Swara just stared at her sister, unable to think that she could have been trapped in conversation with that odious man for a good ten minutes and it didn’t make an indelible impression on her. Much to her own everlasting dismay, every single awful word he’d said to her was etched permanently on her brain.

Ragini : By the way, I had a perfectly boring time with Mr Das. He is nice, but he hasn’t got a single intelligent thing to say.
Swara (smiling) : So he is not your scholar husband?
Ragini (shuddering) : Definitely not!
Ragini coughed. Swara moved next to her and rubbed her back.
Swara : I think you should have some more of that remedy. Ma swears it will make you feel better.
Ragini shakes her head. She puts her head down on Swara’s lap. They both sit like that for several minutes. But finally Swara cannot bear it. She had to ask.
Swara : Did he talk about me?

Ragini : You?
Swara (snapped) : No, some other me. How many other me’s do you know? Of course me.
Ragini (surprised) : Swara, There is no need to get so upset.
Swara : I am not upset……
Ragini : But, actually, he did not mention you..
Swara felt suddenly upset.
Ragini : He did talk a lot about Zozo though.
Swara looked at her in dismay. It wasn’t flattering to be passed over by a dog.
Ragini : I assured him that Zozo was really a good boy, and was charming and that I wasn’t angry with him. But Swara, Why are you soo interested in the man?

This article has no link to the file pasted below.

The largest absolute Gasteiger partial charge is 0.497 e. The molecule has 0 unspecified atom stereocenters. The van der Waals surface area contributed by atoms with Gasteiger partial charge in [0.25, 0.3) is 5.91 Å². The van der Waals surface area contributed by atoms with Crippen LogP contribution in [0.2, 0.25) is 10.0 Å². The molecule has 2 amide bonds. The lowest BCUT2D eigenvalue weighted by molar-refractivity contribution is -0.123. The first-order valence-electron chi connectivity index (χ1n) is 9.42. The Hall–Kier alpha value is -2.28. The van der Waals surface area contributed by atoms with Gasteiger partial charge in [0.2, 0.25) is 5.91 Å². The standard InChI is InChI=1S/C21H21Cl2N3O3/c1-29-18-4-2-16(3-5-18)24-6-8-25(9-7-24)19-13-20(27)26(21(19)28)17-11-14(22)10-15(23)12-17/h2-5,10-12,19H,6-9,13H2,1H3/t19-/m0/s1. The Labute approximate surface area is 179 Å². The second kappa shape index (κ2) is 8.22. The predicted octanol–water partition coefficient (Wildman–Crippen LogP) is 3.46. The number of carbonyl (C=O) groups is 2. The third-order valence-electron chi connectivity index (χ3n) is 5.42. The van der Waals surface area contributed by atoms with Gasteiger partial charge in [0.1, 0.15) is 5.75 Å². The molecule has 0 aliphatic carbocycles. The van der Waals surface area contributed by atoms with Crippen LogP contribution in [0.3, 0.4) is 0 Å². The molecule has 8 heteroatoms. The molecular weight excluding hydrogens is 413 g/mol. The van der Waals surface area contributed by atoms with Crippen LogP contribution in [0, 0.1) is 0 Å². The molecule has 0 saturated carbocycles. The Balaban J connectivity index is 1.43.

Swara : Ragini, I spent the entire afternoon with him. Trapped in conversation.
She hoped that this would be explanation enough.

Ragini : Good..Then you know how polite he is. And how charming. He’s also very wealthy and is devastatingly handsome. Swara, I think we should add him to our list.
Swara : List?
Ragini : List of possible people who would make good husbands. I think he and I would suit very well.
Swara (protesting) : But I thought you wanted a scholar.
Ragini( smiling) :Yes. But you yourself told me how unlikely it would be to find one in Kolkata. Sanskaar Maheshwari seems intelligent enough. I’ll just have to devise a way to discover if he likes to read.
Swara (viciously muttering) : I’ll be surprised if that boor can read.
Ragini (amused) : Swara Gadodia! Did you just tell what I thought you said?
Swara (lying) : No!
Because of course the man could read. He owned a million dollar company for God’s sake. But he was just so awful in every other way.
Ragini : You did…You are really awful Swara! But I do love you. You make me laugh.
A low rumble of distant thunder echoed in the night, and Swara forced a smile on her face, trying not to flinch. She was usually all right when the thunder and lightning were far away. It was only when they came one on top of each other, and both seemingly on top of her, that she felt as if she were about to burst from her skin.

To make Ragini understand and to take her mind away from the storm, Swara had to talk to her.
Swara : Ragini! Please, You have to put away Mr Maheshwari from your mind. He is absolutely not the sort of husband who would make you happy. Aside from the fact that he is the worst sort of rogue and would probably flaunt a dozen mistresses in your face…
Seeing the doubtful look on Ragini’s face, she continued.